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Updated: Tuesday, 10 Apr 2012, 9:20 PM EDT
Published : Tuesday, 10 Apr 2012, 9:20 PM EDT
INDIANAPOLIS (WISH) - Property tax bills are being mailed this week in counties across Indiana. But I-Team 8 found thousands of Marion County homeowners are still fighting the bills they got five years ago.
Marion County has seen a massive backlog of appeals grow since 2006, when all 360,000 parcels of land in the county were reassessed under orders from the state. Since then, the county assessor’s office reports more than 71,000 appeals have been filed. By 2010, the county reported more than 32,000 of them still had not been processed.
I-Team 8 found that number has barely budged in the years since.
For homeowners like Brian Clouse, those years have been filled with frustration. He and his wife bought their dream home in Wayne Township five years ago. It wasn’t long after that their tax troubles began.
“In 2008, we got our new assessment on our property,” he said. “And we were a little shocked, especially with the purchase price. The valuation of the assessment and the appraisal did not even come close.”
Like 11,937 other property owners that year, he filed an appeal, thinking what he saw as a "clear discrepancy" on his assessment would quickly be cleared up.
“I thought maybe six-eight months we'd hear something. I never dreamed in my wildest imagination it would take four years to even get to my paperwork,” he said.
But it has. And his appeal still hasn't been resolved.
“I started checking on this on a monthly basis, and was told initially: ‘We'll get to it, we'll get to it.’ Finally, a year went by, and I found out this huge backlog existed. Now, all they can tell me is that they’re working their way through the oldest ones first,” Clouse said.
There’s a lot to work through. As of early April 2012, the Marion County assessor’s office listed 29,644 active appeals that had not been resolved. More than half of them were filed before Clouse filed his in 2008.
“What the heck have you been doing? You're a government official. Are you that incompetent? You're basically holding taxpayer money hostage for years and years and years,” Clouse said.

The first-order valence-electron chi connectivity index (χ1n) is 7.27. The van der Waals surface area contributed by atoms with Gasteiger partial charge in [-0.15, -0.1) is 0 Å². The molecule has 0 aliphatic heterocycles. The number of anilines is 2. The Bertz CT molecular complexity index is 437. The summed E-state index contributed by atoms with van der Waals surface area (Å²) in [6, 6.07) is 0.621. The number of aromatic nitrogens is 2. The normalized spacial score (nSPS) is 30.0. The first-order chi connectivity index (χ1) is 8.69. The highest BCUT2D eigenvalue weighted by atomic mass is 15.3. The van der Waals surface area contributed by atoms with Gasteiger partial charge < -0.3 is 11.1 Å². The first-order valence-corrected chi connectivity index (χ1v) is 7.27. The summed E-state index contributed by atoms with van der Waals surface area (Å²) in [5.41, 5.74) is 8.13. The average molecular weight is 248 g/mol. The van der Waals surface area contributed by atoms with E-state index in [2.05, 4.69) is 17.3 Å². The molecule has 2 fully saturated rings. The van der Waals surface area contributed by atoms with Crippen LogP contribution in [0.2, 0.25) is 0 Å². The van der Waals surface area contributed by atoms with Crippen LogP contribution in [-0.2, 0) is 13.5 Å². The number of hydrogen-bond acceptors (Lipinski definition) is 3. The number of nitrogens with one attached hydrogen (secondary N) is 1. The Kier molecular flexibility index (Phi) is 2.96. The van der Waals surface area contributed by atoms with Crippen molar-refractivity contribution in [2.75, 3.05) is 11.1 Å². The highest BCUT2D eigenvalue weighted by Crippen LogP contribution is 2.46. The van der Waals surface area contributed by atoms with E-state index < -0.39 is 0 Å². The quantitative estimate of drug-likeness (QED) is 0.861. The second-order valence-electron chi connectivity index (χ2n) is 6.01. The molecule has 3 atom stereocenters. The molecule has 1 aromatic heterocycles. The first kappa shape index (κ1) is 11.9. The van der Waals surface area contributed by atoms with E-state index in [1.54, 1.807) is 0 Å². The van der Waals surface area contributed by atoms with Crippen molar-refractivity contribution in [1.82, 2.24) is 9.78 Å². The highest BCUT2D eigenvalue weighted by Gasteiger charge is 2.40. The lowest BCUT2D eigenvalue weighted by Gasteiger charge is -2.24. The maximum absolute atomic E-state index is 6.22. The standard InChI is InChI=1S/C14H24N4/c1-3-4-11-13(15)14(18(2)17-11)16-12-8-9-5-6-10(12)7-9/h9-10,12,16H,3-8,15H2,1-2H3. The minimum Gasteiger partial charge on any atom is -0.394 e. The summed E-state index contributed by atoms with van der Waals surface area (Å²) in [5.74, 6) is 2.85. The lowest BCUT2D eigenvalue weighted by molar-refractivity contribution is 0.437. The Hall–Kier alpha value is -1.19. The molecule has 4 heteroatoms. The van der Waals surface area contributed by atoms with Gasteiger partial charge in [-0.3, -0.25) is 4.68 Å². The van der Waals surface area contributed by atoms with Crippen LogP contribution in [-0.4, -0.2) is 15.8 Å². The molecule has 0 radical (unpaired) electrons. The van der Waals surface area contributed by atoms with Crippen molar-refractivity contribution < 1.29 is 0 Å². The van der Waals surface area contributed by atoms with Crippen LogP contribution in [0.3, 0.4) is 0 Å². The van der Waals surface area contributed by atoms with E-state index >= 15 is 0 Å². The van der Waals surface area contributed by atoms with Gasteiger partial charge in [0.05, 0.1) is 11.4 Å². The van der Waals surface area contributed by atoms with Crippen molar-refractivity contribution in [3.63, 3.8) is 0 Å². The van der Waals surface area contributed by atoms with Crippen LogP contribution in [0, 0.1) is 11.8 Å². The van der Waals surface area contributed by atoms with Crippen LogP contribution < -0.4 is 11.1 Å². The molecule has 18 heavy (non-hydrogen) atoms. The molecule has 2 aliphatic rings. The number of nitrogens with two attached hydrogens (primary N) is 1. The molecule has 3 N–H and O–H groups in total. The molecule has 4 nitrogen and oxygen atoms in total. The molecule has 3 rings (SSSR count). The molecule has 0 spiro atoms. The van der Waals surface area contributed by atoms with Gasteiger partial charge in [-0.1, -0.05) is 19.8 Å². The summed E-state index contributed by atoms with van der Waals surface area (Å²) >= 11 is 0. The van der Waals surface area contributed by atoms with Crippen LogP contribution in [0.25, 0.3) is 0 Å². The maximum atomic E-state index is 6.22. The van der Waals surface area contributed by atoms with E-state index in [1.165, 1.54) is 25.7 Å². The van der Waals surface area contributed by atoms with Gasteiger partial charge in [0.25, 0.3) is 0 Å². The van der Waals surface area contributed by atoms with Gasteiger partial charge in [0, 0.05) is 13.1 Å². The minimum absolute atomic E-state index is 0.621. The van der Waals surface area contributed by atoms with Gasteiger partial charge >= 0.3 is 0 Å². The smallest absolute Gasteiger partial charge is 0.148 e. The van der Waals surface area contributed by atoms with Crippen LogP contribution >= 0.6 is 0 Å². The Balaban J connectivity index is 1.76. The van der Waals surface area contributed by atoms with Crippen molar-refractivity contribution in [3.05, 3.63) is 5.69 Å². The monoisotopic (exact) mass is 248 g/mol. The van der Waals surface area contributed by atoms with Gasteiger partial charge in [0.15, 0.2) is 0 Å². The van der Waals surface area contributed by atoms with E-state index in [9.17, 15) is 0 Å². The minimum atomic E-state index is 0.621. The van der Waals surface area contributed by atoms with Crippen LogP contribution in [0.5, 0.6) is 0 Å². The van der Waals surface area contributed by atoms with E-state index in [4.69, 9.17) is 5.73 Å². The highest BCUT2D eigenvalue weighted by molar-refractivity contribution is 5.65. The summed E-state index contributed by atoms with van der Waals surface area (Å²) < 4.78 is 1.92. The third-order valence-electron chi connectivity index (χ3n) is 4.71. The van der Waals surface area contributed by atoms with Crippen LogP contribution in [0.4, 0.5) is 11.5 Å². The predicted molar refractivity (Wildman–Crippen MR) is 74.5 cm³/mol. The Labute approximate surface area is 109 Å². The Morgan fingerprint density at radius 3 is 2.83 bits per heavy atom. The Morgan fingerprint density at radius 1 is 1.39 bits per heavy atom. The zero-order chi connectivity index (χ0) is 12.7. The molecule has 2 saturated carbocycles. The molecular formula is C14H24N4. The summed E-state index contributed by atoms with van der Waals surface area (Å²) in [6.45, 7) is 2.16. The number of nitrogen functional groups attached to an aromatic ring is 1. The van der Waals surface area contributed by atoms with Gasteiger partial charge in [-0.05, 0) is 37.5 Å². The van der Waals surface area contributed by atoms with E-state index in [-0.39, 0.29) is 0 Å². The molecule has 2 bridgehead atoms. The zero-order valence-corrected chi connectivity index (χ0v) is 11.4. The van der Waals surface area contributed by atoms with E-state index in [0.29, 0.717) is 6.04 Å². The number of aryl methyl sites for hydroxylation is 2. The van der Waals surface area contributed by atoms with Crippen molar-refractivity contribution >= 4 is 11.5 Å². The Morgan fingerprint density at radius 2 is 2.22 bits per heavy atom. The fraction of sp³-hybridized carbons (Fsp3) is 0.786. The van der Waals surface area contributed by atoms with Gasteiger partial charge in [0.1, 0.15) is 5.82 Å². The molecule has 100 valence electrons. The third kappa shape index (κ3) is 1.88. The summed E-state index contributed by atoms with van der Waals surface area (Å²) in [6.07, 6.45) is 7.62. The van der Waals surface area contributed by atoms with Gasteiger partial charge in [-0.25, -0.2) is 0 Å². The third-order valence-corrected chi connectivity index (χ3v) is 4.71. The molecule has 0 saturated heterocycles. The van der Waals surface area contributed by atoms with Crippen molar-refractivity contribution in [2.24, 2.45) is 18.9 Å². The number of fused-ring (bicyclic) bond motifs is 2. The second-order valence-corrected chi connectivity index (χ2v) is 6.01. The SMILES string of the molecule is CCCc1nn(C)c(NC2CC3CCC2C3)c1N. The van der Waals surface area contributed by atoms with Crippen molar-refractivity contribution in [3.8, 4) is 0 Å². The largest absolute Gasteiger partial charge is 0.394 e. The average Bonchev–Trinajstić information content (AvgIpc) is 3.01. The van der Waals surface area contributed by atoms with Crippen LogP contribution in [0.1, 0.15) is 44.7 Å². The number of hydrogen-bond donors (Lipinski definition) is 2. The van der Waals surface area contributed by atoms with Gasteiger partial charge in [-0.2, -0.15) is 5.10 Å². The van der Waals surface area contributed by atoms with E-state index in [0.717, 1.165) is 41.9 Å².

Asked for his response to those questions, Marion County Auditor Joseph O’Connor nodded his head.
“I empathize with their impatience,” he said. “It's justified impatience, because we are running a backlog.”
Asked how long it might take to clear the backlog, O’Connor thought for a moment.
“I wouldn't want to say, ‘This is when we'll get to it,’ because obviously people are going to say, ‘I've been in the hopper now for months and still haven't heard anything.’ But, we are triaging the appeals. If there's evidence submitted, we're coding them in the system. And there may be a situation where it's just easy enough, glaring us in the face, that we can go ahead and get the appeal fixed or corrected, and that sort of saves it from sitting in the hopper for years to come,” O’Connor said.
All successful appeals, he added, will come with a 4 percent interest payment.
Still, the assessor’s office said it was making progress until last year, when 15,000 new appeals began rolling in.
“We were whittling the number down to a sustainable number until that 15,000 hit,” O’Connor said. “We didn't really have the green light to start working on these appeals until about August of 2008. Since then, we've closed just over 41,000 appeals. So, we're moving at a pace that I feel is sort of fast enough to catch up. But the bottom line is we have 360,000 parcels. Even if you look at industry standards of 2 percent to 3 percent appealed, you're still looking at 7,000-10,000 [parcels appealed] a year.”